MONTREAL — The Way Back Machine, the one with bloodstains on the front seats, crumpled fenders and a trunk stuffed full of hate and venom between the Habs and Bruins, rolled into the Bell Centre Monday night for 60-plus minutes loaded with old-time hockey.
Starved for goals of late, the Bruins didn’t get many, but they certainly got a lot of bang for their buck, including Ryan Spooner’s game-winner with only 1:40 remaining in overtime for a 2-1 triumph over their longtime nemesis.
Equally important, after failing to take a lead in their previous three games, the Bruins also scored first, an Austin Czarnik strike late in the second period looking as if it might hold up for the victory.
But with 3:12 left in regulation, and the sellout crowd of 21,288 at the Bell Centre rooting on Les Glorieux, Paul Byron broomed a backhander by Tuukka Rask (30 saves) to force the OT.
“Great to be back on track,’” said veteran Bruins center Patrice Bergeron, noting the old-time feel that encompassed the night.
“Right from the get-go, the intensity and energy was there. It’s always a great building to play in, and both teams had that intensity and physicality.”
The night featured big hits, the most crushing dealt by Boston defenseman Torey Krug, who rung up pesky center Andrew Shaw with a shoulder-to-head hit that temporarly sent a dingy Shaw to the Habs dressing room in the first period.
Only some 15 seconds earlier, in the Boston attack zone, Alexei Emelin rubbed out top Bruins scorer David Pastrnak with a thunderous hip check along the wall.
A peeved Pastrnak popped right up, smacked Emelin with a stiff cross-check (uncalled) across the back, and it felt like the two sides were back in the dusty Forum, where big smacks and bigger retaliations were forever the order of the day.
It wasn’t long before Krug had to answer for his hit on Shaw. With 4:34 to go in the first, after he got worked over deep in the Boston end, Krug threw down with Brendan Gallagher. By ol’ timey hockey standards, it was not much of a battle, but fights are rare in today’s game. The two diminutive brawlers, after a long engagement, hooked up only briefly before toppling to the ice in their heated froth.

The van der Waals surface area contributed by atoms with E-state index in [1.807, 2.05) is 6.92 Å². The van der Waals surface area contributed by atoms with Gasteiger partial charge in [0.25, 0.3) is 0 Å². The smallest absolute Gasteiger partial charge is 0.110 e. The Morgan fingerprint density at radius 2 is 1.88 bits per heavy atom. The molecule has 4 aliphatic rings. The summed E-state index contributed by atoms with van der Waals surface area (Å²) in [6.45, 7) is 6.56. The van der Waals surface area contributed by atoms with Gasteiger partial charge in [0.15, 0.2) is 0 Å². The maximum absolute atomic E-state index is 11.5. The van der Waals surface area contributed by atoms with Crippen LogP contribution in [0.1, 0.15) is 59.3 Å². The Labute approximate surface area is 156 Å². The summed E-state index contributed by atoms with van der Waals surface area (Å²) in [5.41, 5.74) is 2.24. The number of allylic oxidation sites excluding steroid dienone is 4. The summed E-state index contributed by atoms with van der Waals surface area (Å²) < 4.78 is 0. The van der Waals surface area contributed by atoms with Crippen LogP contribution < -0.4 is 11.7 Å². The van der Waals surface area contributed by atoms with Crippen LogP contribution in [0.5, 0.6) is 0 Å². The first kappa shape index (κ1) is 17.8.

“I figured it was coming,” said Krug. “After a hit like that, you figure someone’s going to challenge you. You don’t see that a lot in the league anymore.”
Spooner’s winner came in the 3-on-3 session, which the Bruins appeared to have ended at the 1:00 mark when David Krejci lofted a doorstep backhander under the crossbar.
But it was correctly ruled no goal because Habs goalie Carey Price was down and out after getting steamrolled on a first attempt by Pastrnak. In fact, when the puck went in the net, Pastrnak was in there, too, flat on the ice, behind the fallen Habs goalie.
The contact was being served in big scoops.
“I understood, no goal,” said coach Claude Julien. “It was goalie interference. My only complaint was that there should have been a hooking call and we at least should have been on the power play.”
Krug assisted on Spooner’s winner. The play went to video review for possible offside by the Bruins, but the goal was allowed to stand.
A Bruins win.
The bleu-blanc-et-rouge townies filed out in silence.
Stymied on their first 28 shots against Tuukka Rask, the Habs put their only puck in the net with 3:12 left in regulation to force the OT.
Soon after a faceoff, the Habs drove toward the net and it was Byron who broomed home a loose puck after Torrey Mitchell’s shot low in the slot failed to make it all the way to Rask.
Czarnik, without a goal since Nov. 10, connected off the rush with his low wrister to beat Price low to the stick side with only 1:05 remaining in the second period for the 1-0 lead.
The Habs, with the NHL’s best record (19-7-3), lost for only the third time this season on home ice. They are now 14-1-2 at Bell Center.
Their last loss here was Nov. 22, 4-3, to the Ottawa Senators.